Just like the other meta tags that you optimize, your H1 tag needs to include the keyword you’re targeting. Target keywords should be as close as possible to the beginning of the H1 tag to avoid it being drowned out by less relevant terms. This is also why your H1 tag shouldn’t be too long; more words in the tag means that your target keyword will stand out less to both search engines and human users.
When deciding on the keyword to include in your H1 tag, it’s better to use long-tail keywords for two key reasons:
- Long-tail keywords are easier to rank for and target a more specific, high-intent search.
- Using long-tail keywords can feel more natural in the H1 tag because they’re complete phrases – work on ways to make it not sound forced.
For example, the long-tail keyword that this blog would be optimizing for is “how to use H1 tags,” so that’s at the beginning of our title and H1 tag.
Tip: Remember that keyword stuffing is still something you should avoid at all costs. This goes for your heading tags as well; design your copy for users first and then optimize it for search engines after.
3. Match Your H1 & Title Tag
One mistake that you should try to avoid is making your title tag and H1 tag completely different. By not matching these two tags, search engine crawlers will have a much harder time parsing what your page is about. Not to mention, users will also get confused if the search result they’ve clicked on has a different title at the top of the page than what they were expecting.
Google recommends that your page title matches your H1; however, they can’t be exactly the same. Often, page titles can be more descriptive than H1 tags, like this example below where the page title is “On-Page SEO Techniques” but the H1 tag is “On-Page SEO”:
Image Source: Reliablesoft.net
Your H1 should also match the keywords that you’re using in your meta tags, meta description, and content overall in addition to your page title’s keywords. By keeping this consistent, Google will perceive your content to be more relevant to the keyword you’re targeting.
4. Maintain Heading Hierarchy
The purpose of HTML tags, including the H1 tag, is to bring some much-needed structure to your page’s code and content. Tags accomplish this by introducing a structure of hierarchy to your content; H1 is the largest and most important heading tag, followed by the H2, H3 and so on. It’s important to maintain that order on your page to not only improve user experience for humans, but also to help search engines better understand the structure of your page and the importance of its elements.
To establish this hierarchy visually, heading tags vary in size, boldness and color with the H1 being the largest and each tag getting smaller in descending order. By visually standing out from the rest of your tags, it’ll be obvious what your H1 tag is to any reader. It’s also important to keep in mind that each page on your site should have its own, unique H1 tag; multiple pages with the same H1 tag may cause Google to think you have duplicate content.
An easy way to check your site and make sure that all of your pages have unique H1 tags is by using the website crawler Screaming Frog. This program crawls your entire site and can show you a list of all the H1 tags currently being used. By filtering it to check for pages with missing tags, duplicate tags and multiple tags, you know which pages to work on and optimize.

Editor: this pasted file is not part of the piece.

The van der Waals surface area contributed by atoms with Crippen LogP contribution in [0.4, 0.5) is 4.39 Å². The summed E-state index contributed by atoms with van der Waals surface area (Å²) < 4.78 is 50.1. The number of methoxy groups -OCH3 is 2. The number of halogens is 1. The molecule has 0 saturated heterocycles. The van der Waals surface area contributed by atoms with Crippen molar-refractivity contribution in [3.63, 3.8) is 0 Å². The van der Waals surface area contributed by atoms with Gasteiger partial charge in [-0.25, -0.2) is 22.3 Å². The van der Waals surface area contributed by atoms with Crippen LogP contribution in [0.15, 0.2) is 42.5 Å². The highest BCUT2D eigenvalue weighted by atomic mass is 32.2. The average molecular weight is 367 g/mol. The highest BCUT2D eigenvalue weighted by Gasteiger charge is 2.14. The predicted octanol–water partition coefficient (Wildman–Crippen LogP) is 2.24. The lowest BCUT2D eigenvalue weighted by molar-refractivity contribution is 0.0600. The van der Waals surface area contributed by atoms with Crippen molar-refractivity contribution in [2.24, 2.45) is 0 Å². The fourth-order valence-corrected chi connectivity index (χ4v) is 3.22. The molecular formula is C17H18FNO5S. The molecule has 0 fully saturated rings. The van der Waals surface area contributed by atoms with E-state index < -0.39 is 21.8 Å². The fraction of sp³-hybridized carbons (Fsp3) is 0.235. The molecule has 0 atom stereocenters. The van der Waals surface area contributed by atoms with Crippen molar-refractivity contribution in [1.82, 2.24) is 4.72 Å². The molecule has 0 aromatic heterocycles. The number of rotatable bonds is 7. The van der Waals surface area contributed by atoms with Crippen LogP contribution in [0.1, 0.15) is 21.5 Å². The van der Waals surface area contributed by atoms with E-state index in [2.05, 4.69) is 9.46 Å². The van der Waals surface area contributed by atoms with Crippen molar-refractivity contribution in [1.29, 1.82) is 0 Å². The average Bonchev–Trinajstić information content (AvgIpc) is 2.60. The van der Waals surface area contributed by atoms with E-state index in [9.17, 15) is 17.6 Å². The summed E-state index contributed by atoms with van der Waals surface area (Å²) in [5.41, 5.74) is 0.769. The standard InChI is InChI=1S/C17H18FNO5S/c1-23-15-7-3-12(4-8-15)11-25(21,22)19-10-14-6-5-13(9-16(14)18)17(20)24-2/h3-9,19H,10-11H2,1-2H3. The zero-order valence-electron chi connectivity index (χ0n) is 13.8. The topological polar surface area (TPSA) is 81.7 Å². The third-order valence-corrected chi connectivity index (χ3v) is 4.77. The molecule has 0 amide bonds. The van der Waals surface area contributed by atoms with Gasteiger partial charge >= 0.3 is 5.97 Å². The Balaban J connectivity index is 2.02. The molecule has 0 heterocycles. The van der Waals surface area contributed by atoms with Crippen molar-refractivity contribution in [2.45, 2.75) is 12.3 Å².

Are Multiple H1 Tags Okay?
When discussing H1 tags and page hierarchy, you can’t ignore the age-old debate regarding whether or not it’s okay to have more than one H1 tag on a single page. Old SEO practices operated on the philosophy that proper syntax is having only one, but with current HTML5 templating introducing multiple H1 tags by default, this isn’t necessarily the case.
In fact, even back in 2009, Google had stated that multiple H1 tags aren’t wrong to have on a single page. This still holds true today, as Google has since reiterated that you can use as many as you need – the only caveat is that you shouldn’t make your entire page an H1 tag. However, Google has always remained vague on exactly how they treat multiple H1 tags vs single H1 tags, so some SEO professionals have drawn the conclusion that the first H1 tag holds the most weight and that having multiple will dilute each tag’s power.
Keep in mind that what’s true for Google isn’t necessarily the rule for every search engine. For example, if you’re focused on ranking high on Bing SERPs, then you may want to limit yourself to a single H1 tag per page as Bing Webmaster Tools has called out multiple H1’s as an error.
At the end of the day, you need to ensure that you’re still maintaining heading hierarchy for the benefit of the user experience. As long as there’s a logical reason for using multiple H1 tags, and you’re not abusing them or hurting your page by filling it with large title-sized headings, it’s likely that your page won’t be penalized.
The crux of modern SEO is optimizing your website and its content for a better user experience; correctly using H1 tags directly contributes to that. Like all modern SEO practices, optimizing your H1 centers around improving how a customer or reader views your content while optimizing that solid foundation for search engine crawling and indexing. Search engines at large care about UX now more than ever before when ranking on their SERPs, meaning that SEO professionals should start shifting their focus if they haven’t already.
While H1 tags aren’t a new feature that Google has started paying attention to, they’re often overlooked by most current SEO strategies. Don’t make the mistake of ignoring H1 tag SEO on your website; you may even have unnecessary duplicate tags or pages with no H1’s at all that you weren’t even aware of. By performing an SEO audit of your site, you can find small things like this and more that may be affecting how your pages rank on SERPs.